YEARNING FOR YESTERYEAR
AS a boxing fan for nearly 30 years, I often reflect nostalgically on the late ‘80s and ‘90s and wonder why the sport in this era isn’t as good. Maybe the business side of boxing has taken over the competitive side, rendering a lot of very exciting matchups impossible, due to promoters and managers being risk-averse to a careerdamaging loss.
I long for the type of atmosphere that the likes of Nigel Benn and Chris Eubank brought to the masses, not to mention the incredibly talented Naseem Hamed, who probably was a beacon for many aspiring amateur boxers beginning their careers. It seems these days are long gone – the likes of Thomas Hearns, Marvin Hagler, Roberto Duran and Sugar Ray Leonard all facing off against each other is now a distant memory. I fear today that these type of elite matches just won’t happen.
I have noticed a subtle difference in press conferences as well. The boxers often sit in the background while the promoters and trainers put on a circus, presumably to sell tickets. For me, it has become too much like a pantomime without a conclusive ending. I love the sport and always will, but I can’t help thinking that it used to be better in yesteryear when fighters fought each other for the challenge, and a loss, if it happened, was just an occupational hazard.
Rather surprisingly, the Cinderella Man of modern times is Dillian Whyte, who appears to be afraid of no one and is open to any challenge. His outlook is refreshing, to say the least. You would be foolish to rule him out of becoming a world champion.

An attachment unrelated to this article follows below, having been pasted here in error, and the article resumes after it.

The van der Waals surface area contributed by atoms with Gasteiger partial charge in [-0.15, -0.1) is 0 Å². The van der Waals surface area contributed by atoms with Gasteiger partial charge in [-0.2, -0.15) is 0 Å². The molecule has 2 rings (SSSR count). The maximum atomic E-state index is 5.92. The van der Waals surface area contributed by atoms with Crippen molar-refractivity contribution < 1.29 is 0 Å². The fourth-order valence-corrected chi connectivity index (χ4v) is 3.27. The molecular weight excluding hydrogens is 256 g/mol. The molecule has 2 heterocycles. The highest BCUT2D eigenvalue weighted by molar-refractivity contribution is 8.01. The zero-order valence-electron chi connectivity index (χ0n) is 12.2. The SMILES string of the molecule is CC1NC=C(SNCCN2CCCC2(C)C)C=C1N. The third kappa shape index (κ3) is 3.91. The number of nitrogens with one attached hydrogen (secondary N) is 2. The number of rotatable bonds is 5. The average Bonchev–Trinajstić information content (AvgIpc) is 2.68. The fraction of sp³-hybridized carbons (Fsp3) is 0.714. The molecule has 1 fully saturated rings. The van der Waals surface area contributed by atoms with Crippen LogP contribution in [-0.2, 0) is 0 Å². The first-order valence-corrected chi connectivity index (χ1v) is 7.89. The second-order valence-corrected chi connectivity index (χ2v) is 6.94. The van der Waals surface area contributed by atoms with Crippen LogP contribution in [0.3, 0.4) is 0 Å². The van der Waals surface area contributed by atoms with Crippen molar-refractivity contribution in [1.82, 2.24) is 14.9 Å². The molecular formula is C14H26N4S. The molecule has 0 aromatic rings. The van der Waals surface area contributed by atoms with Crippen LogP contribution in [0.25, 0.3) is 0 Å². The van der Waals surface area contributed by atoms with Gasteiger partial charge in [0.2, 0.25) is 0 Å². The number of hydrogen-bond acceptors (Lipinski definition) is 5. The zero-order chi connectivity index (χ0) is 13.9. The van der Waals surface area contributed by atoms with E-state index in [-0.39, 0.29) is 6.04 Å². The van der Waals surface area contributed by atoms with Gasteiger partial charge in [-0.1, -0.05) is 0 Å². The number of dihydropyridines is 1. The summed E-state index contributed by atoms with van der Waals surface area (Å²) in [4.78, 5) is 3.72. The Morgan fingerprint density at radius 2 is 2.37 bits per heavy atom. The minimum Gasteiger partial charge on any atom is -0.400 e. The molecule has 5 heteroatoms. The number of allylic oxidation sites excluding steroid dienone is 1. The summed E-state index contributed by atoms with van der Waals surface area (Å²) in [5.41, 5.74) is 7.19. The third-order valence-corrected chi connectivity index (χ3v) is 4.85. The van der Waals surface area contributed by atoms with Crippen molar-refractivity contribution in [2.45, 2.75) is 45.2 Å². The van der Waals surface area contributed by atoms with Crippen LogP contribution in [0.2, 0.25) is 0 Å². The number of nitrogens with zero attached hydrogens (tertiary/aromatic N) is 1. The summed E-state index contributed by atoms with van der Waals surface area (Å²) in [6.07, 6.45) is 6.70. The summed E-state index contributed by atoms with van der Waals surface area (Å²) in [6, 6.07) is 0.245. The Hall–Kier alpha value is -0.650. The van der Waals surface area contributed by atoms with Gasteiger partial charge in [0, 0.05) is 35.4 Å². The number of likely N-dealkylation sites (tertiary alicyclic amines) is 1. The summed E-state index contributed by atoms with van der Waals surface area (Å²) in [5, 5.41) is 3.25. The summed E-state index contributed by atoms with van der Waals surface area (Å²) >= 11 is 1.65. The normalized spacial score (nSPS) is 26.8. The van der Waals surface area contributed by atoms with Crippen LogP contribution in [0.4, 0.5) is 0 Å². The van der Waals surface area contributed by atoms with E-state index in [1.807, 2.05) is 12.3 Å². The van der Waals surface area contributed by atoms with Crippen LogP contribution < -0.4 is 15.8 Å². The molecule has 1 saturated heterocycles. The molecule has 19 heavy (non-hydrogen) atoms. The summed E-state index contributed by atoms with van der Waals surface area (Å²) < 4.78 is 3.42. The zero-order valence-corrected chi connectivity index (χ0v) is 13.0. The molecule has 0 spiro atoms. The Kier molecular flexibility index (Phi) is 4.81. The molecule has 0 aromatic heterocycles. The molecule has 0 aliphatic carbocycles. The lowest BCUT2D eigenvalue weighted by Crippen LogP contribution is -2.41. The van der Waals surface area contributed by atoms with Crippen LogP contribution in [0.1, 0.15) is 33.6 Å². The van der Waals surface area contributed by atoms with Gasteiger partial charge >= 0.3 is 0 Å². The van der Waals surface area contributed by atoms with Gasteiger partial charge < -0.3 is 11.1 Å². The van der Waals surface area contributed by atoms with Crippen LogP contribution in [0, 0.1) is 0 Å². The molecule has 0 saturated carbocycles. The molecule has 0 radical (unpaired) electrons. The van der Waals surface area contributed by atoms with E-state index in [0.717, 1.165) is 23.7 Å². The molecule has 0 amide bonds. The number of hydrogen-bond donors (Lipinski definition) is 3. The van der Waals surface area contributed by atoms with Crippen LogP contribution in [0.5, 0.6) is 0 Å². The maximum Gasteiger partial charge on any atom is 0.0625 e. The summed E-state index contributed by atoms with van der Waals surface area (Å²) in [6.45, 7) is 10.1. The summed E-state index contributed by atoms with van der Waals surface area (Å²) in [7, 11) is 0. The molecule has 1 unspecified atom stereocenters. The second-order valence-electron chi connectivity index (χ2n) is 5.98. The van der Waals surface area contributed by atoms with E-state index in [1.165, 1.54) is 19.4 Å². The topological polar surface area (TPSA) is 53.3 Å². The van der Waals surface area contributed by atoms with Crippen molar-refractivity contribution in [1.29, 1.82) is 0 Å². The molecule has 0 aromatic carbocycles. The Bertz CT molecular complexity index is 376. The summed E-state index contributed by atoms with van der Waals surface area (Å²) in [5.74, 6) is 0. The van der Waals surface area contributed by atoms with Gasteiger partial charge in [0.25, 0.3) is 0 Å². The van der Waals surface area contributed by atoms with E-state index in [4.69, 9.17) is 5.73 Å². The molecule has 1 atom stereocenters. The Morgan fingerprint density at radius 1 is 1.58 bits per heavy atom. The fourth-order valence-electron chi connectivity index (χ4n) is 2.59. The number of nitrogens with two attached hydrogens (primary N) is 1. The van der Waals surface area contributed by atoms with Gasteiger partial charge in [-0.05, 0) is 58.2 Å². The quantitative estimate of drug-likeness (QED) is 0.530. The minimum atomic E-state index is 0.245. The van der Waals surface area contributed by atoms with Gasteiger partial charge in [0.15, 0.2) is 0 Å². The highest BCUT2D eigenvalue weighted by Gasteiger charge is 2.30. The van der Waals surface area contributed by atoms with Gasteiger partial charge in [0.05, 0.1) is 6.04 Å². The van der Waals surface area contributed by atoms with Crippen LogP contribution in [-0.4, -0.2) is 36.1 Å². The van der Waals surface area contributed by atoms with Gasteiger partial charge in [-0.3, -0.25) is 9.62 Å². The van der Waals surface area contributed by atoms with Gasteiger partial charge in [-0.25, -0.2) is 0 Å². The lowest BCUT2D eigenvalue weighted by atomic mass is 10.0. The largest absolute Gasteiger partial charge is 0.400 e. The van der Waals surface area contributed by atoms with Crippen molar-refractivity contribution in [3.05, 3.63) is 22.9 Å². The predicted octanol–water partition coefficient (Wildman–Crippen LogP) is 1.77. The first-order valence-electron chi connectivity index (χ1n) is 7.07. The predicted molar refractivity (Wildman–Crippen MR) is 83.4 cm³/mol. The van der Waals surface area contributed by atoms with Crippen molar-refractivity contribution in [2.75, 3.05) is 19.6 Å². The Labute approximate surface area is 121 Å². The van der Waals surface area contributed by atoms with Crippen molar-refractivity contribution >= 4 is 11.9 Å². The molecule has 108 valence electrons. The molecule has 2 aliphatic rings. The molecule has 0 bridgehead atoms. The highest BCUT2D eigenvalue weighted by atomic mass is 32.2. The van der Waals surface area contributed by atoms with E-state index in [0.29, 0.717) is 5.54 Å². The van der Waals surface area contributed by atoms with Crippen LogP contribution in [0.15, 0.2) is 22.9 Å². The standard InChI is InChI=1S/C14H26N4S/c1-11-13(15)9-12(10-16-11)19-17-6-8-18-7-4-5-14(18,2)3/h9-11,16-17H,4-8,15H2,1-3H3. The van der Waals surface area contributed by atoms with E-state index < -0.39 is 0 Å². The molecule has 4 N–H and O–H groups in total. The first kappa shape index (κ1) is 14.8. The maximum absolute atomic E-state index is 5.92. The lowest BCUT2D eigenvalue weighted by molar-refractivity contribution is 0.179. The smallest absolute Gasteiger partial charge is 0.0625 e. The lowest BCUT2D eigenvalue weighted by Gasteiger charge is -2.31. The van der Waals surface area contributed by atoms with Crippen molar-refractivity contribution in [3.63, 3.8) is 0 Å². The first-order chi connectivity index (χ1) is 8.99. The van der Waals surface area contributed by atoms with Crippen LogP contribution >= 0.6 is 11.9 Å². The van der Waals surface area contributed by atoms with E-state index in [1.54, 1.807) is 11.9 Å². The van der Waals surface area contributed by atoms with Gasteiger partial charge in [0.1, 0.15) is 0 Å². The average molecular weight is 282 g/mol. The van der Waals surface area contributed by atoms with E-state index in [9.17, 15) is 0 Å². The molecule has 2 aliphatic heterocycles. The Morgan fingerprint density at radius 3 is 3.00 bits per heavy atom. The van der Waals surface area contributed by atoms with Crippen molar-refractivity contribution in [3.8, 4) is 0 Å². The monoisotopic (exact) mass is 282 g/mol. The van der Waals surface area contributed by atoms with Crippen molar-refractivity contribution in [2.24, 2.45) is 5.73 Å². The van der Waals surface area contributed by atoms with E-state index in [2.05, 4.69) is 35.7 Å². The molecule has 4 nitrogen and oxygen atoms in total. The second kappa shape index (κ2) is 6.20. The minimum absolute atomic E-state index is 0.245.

Perhaps in the golden era of the ‘80s and ‘90s we were just spoiled by boxing contests that literally had fans glued to the TV. I can count on my fingers over the last five years how many fights have given me that exhilaration.
We need a new Leonard or a modern equivalent of Hamed to burst onto the scene and create the razzmatazz that boxing needs to reach the heights once more. Ricky Wright-colquhoun
DANGER SIGNS FOR WILDER
ON the day of the Anthony Joshuaalexander Povetkin fight, I watched a re-run of the Deontay Wilder-luis Ortiz bout from March. I later watched Joshua vs Povetkin with my lads and we all said that Joshua didn’t look himself. We were worried because he looked poorly, but more so because Povetkin was a serious contender and dangerous puncher. How Joshua stood up to flu, what looked like a broken nose and Povetkin’s hooks was some statement.
To take out Povetkin in a manner that no other fighter has been capable of doing before shows a certain truth about Joshua – he may have his flaws, but once he sees a way to finish an opponent, his instincts are of a top-class champion. Do we really think if Joshua stunned Wilder like Ortiz did he would get away with it? I don’t think so. I don’t think Wilder would’ve taken Povetkin’s early punches like Joshua did, either. Be careful what you wish for, Mr Wilder. You have enough on your plate with Tyson Fury! Ray Fox
A STORY TO TELL
AFTER fighting Carl Froch while living out of my car, spending eight years of my career boxing in the UK, and giving audiences many great nights, I’d like to let the fans know about my new book – Broken Dreams: The Untold Truth. Ruben Groenewald
GLORY DAYS: Hamed at his peak remains a treasured memory for so many